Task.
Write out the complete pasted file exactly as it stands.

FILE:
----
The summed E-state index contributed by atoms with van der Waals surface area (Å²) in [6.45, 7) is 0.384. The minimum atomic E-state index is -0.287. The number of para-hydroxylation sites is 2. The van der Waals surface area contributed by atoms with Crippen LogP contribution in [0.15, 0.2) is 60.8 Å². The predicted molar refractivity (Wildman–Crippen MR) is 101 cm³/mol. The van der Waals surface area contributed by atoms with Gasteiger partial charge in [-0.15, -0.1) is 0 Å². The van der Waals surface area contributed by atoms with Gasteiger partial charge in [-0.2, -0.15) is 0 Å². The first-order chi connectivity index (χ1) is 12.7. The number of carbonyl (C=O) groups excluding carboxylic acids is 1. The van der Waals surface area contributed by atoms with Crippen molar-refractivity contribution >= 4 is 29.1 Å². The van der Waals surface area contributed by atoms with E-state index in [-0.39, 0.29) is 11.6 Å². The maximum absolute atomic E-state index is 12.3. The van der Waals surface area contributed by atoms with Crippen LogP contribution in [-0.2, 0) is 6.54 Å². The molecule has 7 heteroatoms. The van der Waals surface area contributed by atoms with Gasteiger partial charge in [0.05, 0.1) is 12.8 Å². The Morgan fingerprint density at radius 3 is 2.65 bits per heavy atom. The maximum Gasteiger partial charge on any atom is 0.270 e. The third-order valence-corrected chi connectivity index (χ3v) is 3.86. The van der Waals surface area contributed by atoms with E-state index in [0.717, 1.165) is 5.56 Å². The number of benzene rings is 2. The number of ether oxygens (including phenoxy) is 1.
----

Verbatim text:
The summed E-state index contributed by atoms with van der Waals surface area (Å²) in [6.45, 7) is 0.384. The minimum atomic E-state index is -0.287. The number of para-hydroxylation sites is 2. The van der Waals surface area contributed by atoms with Crippen LogP contribution in [0.15, 0.2) is 60.8 Å². The predicted molar refractivity (Wildman–Crippen MR) is 101 cm³/mol. The van der Waals surface area contributed by atoms with Gasteiger partial charge in [-0.15, -0.1) is 0 Å². The van der Waals surface area contributed by atoms with Gasteiger partial charge in [-0.2, -0.15) is 0 Å². The first-order chi connectivity index (χ1) is 12.7. The number of carbonyl (C=O) groups excluding carboxylic acids is 1. The van der Waals surface area contributed by atoms with Crippen molar-refractivity contribution >= 4 is 29.1 Å². The van der Waals surface area contributed by atoms with E-state index in [-0.39, 0.29) is 11.6 Å². The maximum absolute atomic E-state index is 12.3. The van der Waals surface area contributed by atoms with Crippen LogP contribution in [-0.2, 0) is 6.54 Å². The molecule has 7 heteroatoms. The van der Waals surface area contributed by atoms with Gasteiger partial charge in [0.05, 0.1) is 12.8 Å². The Morgan fingerprint density at radius 3 is 2.65 bits per heavy atom. The maximum Gasteiger partial charge on any atom is 0.270 e. The third-order valence-corrected chi connectivity index (χ3v) is 3.86. The van der Waals surface area contributed by atoms with E-state index in [0.717, 1.165) is 5.56 Å². The number of benzene rings is 2. The number of ether oxygens (including phenoxy) is 1.